Leaked letter reveals recording industry's copyright stance

The Recording Industry Association of New Zealand (RIANZ) wants copyright holders to determine copyright disputes when implementing S92a of New Zealand's controversial new copyright laws.

Further, RIANZ has argued the mechanism for subscriber challenges proposed in a draft implementation code -- internet users being able to issue a counter-notice if they're accused infringing copyright -- is "not workable"."

RIANZ' positions on the draft code are contained in a leaked letter, dated February 13, from RIANZ CEO Campbell Smith to the Telecommunications Carriers' Forum, which produced the draft code.

Judging by the letter, the two sides have plenty of work left to do to reach agreement on a final Code of Practice, despite assurances last week from Minister of Commerce Simon Power that the two prominent rights holder organisations are "confident" that a code will be finalised.

The TCF code of practice will be the guiding document for telcos and ISPs, on how to manage the controversial Section 92a that states "an internet service provider must adopt and reasonably implement a policy that provides for termination, in appropriate circumstances, of the account with that internet service provider of a repeat infringer" after February 28, when it comes into force.

The code is still in draft form going through public consultation. According to the TCF, the code is expected to be finalised in early March.

Smith's letter starts with a simple statement: "We cannot support it in its present form" and goes on to list a number of problem areas in the code for RIANZ.

Stating the mechanism risks dragging out "the termination process at the customer's will," RIANZ instead wants users to be required to provide sufficient evidence as to why they believe the alleged infringement didn't occur via the internet account in question and/or why there is no copyright infringement of the file being downloaded.

ISPs should then determine technical issues and rights holders copyright ones.

Second, RIANZ opposes having to pay for processing copyright infringement notices and indemnifying ISPs for any costs and liabilities. This is because rights holders already bear the great bulk of costs in the termination process as they detect infringements, gather evidence and send that to ISPs.

Third, RIANZ does not want the notices sent out to users accused of infringement to include evidence that would be admissible in court. The pre-approval process in the draft code for eligible rights holders makes this unnecessary, says RIANZ.

Furthermore, RIANZ says its evidence is "highly reliable, well-tested and accepted worldwide". The evidence is synched to a trusted atomic time source, and based on ICANN (APNIC) information on the allocation of IP address spaces, RIANZ continues.

Mistakes as to which ISP is contacted could only occur if the information provided by ISPs to ICANN (APNIC) is incorrect or hasn't been updated, RIANZ claims and goes on to say that to date, none of the evidence it has provided has been successfully challenged in court anywhere in the world.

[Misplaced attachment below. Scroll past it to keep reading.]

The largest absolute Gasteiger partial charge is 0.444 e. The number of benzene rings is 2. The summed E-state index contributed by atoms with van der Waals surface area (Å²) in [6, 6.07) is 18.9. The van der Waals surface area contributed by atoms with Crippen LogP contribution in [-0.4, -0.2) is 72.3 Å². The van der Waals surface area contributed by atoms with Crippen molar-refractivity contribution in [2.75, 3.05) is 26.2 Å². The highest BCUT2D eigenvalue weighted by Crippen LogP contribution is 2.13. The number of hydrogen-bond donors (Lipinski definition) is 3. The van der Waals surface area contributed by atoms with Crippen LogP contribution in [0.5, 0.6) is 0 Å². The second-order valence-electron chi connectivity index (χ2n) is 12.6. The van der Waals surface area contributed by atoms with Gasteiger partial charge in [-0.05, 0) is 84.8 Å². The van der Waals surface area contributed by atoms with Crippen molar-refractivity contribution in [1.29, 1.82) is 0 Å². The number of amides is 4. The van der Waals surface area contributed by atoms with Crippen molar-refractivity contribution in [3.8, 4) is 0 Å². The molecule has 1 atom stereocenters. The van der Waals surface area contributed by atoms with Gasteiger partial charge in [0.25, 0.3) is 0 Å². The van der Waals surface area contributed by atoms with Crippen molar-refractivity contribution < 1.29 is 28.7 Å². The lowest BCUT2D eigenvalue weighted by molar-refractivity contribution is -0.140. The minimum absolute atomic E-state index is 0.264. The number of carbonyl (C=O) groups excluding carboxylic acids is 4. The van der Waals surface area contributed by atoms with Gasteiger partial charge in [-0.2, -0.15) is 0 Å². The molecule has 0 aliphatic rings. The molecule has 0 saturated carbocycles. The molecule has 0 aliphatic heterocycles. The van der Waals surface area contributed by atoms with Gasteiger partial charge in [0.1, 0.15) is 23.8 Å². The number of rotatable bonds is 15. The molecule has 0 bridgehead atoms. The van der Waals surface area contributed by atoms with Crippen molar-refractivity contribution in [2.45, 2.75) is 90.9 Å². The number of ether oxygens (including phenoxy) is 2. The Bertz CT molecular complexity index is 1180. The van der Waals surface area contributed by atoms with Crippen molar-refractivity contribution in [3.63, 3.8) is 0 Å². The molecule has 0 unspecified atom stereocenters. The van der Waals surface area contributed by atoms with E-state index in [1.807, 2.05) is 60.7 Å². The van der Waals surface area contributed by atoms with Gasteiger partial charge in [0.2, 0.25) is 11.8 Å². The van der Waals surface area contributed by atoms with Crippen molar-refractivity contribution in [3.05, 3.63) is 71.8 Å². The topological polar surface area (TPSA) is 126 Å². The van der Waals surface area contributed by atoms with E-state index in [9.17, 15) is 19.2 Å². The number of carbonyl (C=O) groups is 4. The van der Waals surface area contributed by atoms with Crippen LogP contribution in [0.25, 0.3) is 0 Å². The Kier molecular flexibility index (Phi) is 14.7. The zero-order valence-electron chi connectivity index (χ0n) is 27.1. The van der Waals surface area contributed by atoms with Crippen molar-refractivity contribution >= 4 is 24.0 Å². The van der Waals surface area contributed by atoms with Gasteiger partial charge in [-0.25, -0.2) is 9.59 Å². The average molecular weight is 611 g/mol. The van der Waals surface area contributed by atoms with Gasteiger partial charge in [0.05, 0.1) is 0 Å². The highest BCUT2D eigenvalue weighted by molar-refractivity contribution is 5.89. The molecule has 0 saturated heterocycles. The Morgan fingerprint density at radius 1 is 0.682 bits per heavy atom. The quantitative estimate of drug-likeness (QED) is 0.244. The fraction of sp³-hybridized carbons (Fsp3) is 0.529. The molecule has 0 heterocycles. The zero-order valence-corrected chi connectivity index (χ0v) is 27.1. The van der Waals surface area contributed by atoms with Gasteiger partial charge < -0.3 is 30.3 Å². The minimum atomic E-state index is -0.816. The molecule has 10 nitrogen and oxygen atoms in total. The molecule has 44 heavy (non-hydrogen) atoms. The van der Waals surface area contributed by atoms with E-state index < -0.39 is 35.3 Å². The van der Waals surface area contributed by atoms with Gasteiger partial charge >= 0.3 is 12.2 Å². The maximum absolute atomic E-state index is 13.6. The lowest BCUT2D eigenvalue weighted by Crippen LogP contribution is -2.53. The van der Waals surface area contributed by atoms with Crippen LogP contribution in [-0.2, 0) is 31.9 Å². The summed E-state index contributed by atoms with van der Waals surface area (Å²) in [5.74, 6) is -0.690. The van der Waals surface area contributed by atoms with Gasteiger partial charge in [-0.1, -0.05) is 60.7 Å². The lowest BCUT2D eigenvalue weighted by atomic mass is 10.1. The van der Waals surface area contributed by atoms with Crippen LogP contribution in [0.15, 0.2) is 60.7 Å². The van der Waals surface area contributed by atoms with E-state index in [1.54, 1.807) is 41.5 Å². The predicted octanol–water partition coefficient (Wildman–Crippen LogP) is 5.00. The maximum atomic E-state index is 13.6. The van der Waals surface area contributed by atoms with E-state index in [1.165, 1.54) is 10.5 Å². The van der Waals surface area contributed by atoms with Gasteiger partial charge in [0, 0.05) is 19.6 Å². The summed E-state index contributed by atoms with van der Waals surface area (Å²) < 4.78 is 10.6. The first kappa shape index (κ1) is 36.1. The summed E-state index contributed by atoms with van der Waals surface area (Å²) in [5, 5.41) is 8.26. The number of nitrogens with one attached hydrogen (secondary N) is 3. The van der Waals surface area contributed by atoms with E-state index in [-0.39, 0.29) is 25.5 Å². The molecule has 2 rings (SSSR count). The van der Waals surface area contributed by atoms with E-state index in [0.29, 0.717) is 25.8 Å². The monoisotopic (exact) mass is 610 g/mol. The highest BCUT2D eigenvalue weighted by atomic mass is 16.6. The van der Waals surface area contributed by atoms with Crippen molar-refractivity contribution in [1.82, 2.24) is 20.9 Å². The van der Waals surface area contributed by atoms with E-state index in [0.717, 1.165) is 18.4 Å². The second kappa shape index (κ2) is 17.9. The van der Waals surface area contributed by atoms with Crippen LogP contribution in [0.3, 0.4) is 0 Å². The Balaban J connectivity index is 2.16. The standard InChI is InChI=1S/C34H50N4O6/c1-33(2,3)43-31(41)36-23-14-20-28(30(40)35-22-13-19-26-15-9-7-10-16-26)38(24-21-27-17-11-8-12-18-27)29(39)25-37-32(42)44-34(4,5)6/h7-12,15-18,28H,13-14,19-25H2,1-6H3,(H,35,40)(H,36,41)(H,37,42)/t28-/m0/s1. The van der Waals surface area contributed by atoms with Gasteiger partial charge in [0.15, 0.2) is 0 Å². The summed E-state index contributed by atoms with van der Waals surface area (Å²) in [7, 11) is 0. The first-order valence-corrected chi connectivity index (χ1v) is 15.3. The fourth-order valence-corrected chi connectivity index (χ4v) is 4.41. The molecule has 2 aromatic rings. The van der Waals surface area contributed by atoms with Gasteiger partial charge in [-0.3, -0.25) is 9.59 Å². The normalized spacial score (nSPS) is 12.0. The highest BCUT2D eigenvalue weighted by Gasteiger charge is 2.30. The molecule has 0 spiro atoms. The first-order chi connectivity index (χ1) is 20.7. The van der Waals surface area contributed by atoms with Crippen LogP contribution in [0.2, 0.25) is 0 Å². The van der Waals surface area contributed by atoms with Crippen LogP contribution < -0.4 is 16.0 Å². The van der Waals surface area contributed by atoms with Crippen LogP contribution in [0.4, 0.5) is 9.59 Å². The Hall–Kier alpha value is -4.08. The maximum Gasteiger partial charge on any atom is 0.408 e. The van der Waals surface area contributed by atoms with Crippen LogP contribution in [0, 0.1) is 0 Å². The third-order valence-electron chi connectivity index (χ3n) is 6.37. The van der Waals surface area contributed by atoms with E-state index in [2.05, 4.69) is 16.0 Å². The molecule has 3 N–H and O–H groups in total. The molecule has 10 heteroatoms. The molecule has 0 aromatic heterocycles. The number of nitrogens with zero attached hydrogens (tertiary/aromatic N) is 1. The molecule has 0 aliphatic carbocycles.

According to RIANZ, all that is required for the pre-approval process for eligible rights holders is ownership of the copyright of the work in question, that the agent is duly authorised and that a reliable detection method for finding infringement is used.

The time frame for the "overall termination process has to be considerably shortened" too, RIANZ demands. Two education notices and a final termination notice is all that's required, it says.

If a user wants to dispute the education notices, there's a time limit of one calendar month for the first one, and five business days for any subsequent ones.

ISPs should not be divided into two categories either, RIANZ believes. The TCF code has two sub-categories of ISPs, namely downstream ones, and essential service providers, but RIANZ says these are "unnecessary and unprecedented." Having these will serve only to add complexity and delay, providing excuses for irresponsible ISPs not to take action, RIANZ says, and demands they're deleted from the code.

Attached to the letter from RIANZ is another letter, from A. Robert Pisano, of the Motion Picture Association of Sherman Oaks, California.

Pisano writes that the MPA acknowledges efforts by the TCF to develop a reasonable policy for all parties to comply with Section 92 of the Copyright Act 1994 [sic] but says it isn't aware of any country where a "per notice" fee is being charged.

Such a fee is "unacceptable" to the MPA and its member companies, Pisano writes, and it doesn't support it.

The MPA has developed and are testing and publishing "a set of robust standards" for infringement and infringer verification, and also for the communication of notice and evidence data, Pisano states. It intends to ensure that vendors contracted to contribute scanning and related services to its programmes adhere to those.

Speaking to Computerworldon the RIANZ letter, TCF CEO Ralph Chivers says "much has happened since the letter was received" and that the parties are working constructively on reaching a solution.

One issue that RIANZ and APRA are currently discussing with the TCF is the establishment of an independent third party to consider objections and adjudication if necessary.

RIANZ did not return calls seeking comment.

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